New Study: Denmark Sea Level Was 11-12.5 Meters Higher Than Now During The Mid-Holocene

In a new paper, data from 57 sites along 17 km of coastal Denmark reveal that sea levels were 11 to 12.5 meters higher than they are today between 7,600 and 4,600 years ago.

Image Source: Clemmensen et al., 2018

Most Holocene reconstructions do not indicate that sea levels were more than about 5 meters above present between about 9,000 to 4,000 years ago.

But a new study utilizing well-preserved beach facies along the coasts of northern Denmark indicates that sea levels were as much as 12.5 meters higher than they are today during the Mid-Holocene.

These extremely high sea level elevation values may be less common, but other research has revealed that sea levels were as much as 8 meters higher than today near East Antarctica (Hodgson et al., 2016)  during the Early Holocene.  Just 2,000 years ago, sea levels were still 12 meters higher than today along the coasts of King George Island (Antarctica) (Chu et al., 2017).  And research published in 2011 suggested sea levels near the Antarctic Peninsula were as much as 15.5 meters higher than today between 8,000 and 7,000 years ago (Watcham et al., 2011).

This new research using high-resolution sea level proxy evidence can be added to the list of 75 other recently published sea level papers indicating that global sea levels were on average about 1 to 5 meters higher than they are now (depending on location) just a few thousand years ago.

Clemmensen et al., 2018

A high-resolution sea-level proxy dated using quartz OSL

from the Holocene Skagen Odde spit system, Denmark


“The raised spit deposits at Skagen Odde, northern Denmark, offer a unique possibility to study spit evolution over the past 7600 years. The deposits contain well-preserved beach facies including the transition from wave-formed foreshore to aeolian-influenced backshore sediments. After correction foroffset and isostatic spatial gradient, we have been able to use this boundary as a proxy for palaeo-sea level.”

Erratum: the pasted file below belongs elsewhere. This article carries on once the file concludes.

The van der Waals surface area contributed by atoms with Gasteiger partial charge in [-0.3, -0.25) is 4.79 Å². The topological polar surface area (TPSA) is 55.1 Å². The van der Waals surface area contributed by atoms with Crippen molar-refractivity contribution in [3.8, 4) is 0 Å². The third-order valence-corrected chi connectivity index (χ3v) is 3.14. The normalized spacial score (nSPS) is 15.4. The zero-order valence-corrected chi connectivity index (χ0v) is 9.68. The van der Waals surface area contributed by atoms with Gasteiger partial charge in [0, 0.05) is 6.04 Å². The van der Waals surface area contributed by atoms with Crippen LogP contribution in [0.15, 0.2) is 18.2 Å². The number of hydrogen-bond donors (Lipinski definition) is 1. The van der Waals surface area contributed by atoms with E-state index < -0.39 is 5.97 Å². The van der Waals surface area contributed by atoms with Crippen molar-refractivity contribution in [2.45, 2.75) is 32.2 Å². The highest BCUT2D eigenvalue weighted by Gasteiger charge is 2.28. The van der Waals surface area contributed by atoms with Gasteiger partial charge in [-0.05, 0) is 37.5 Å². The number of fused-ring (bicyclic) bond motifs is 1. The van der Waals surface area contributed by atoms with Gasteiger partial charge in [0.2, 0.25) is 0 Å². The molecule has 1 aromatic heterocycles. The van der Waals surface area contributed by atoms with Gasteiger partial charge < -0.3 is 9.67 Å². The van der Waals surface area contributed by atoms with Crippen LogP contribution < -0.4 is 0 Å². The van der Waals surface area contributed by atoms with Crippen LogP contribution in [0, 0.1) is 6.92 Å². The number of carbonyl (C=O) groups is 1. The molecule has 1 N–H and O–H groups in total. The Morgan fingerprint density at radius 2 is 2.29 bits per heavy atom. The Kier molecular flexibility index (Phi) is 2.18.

“Measurements at 57 sample sites covering ~17 km along the northwestern coast of the spit indicate that this boundary first rises towards the northeast, then reaches a maximum relative sea level at about 12.5 m above present mean sea level [apmsl] before gradually decreasing toward the most recent part of the spit.”
“By pairing all boundary elevation measurements with an OSL age, the variation in elevation with age has been determined directly. The resulting curve reflects variation in relative sea level with time; we conclude that relative sea level initially rose between c. 7600 and c. 6250 years ago, reached a first peak value around 12.5 m apmsl [above present mean sea level] and a second peak value around 11 m apmsl c. 4600 years ago before it dropped to reach 2 m apmsl c. 2000 years ago.”

9 responses to “New Study: Denmark Sea Level Was 11-12.5 Meters Higher Than Now During The Mid-Holocene”

  1. Climate Heretic

    Ancient ports are another indication that sea levels were higher than today (one of the reasons). For example

    Climate Heretic

    1. Penelope

      What fascinating links, Climate Heretic. Even though I can’t find Ulysses maybe I can find his ports.

      Australians have been more active than Americans testifying before their govt about the falsity of their “adjusted” temperature records, among other AGW lunancy. Hasn’t done ’em any good though.

  2. Doug Proctor

    I have stood on shallow water bars in Abu Dhabi 10 km from and 1.5 to 2.0m higher than the current gulf waters. Estabished geological work says 3,000 years ago the gulf was up to 17 km further inland.

    Geological evidence is relevant today!

  3. arachnid

    Sorry Mate. Scandinavia has raised several meters after the glacier of the ice age disappeared due to isostatic balance

    1. Rick Pay

      Isn’t the hinge line about Denmark with areas to the north still rising post glacial and those to the south still falling post glacial?

    2. AndyG55

      Yep, that 12m or so does seem rather excessive, and a significant part of it would be down to known and still occurring vertical land movement

      There is a sort of tilting plate, iirc.

      Stable geological areas mostly show sea level along coastlines as being 1-2m above current.

      Neoglaciation, leading to the anomalous cold of the LIA locked up a LOT of ocean water as land ice.

      The tiny natural warming since then, had barely made a pin-prick of difference. 2-3 mm/year of ocean rise along coast, and gradually slowing down.

      That’s because the planet is so much COLDER than it was during that period.

  4. Ed Caryl

    Most of that is isostatic rebound. The hinge point is well south of Denmark. See:
    The sea level data in that article is from an area close to the Denmark/German border on North Sea.

  5. richard

    At the ruins of Troy the sea is now a couple of kilometers away where it was at the walls of the city a few thousand years ago.

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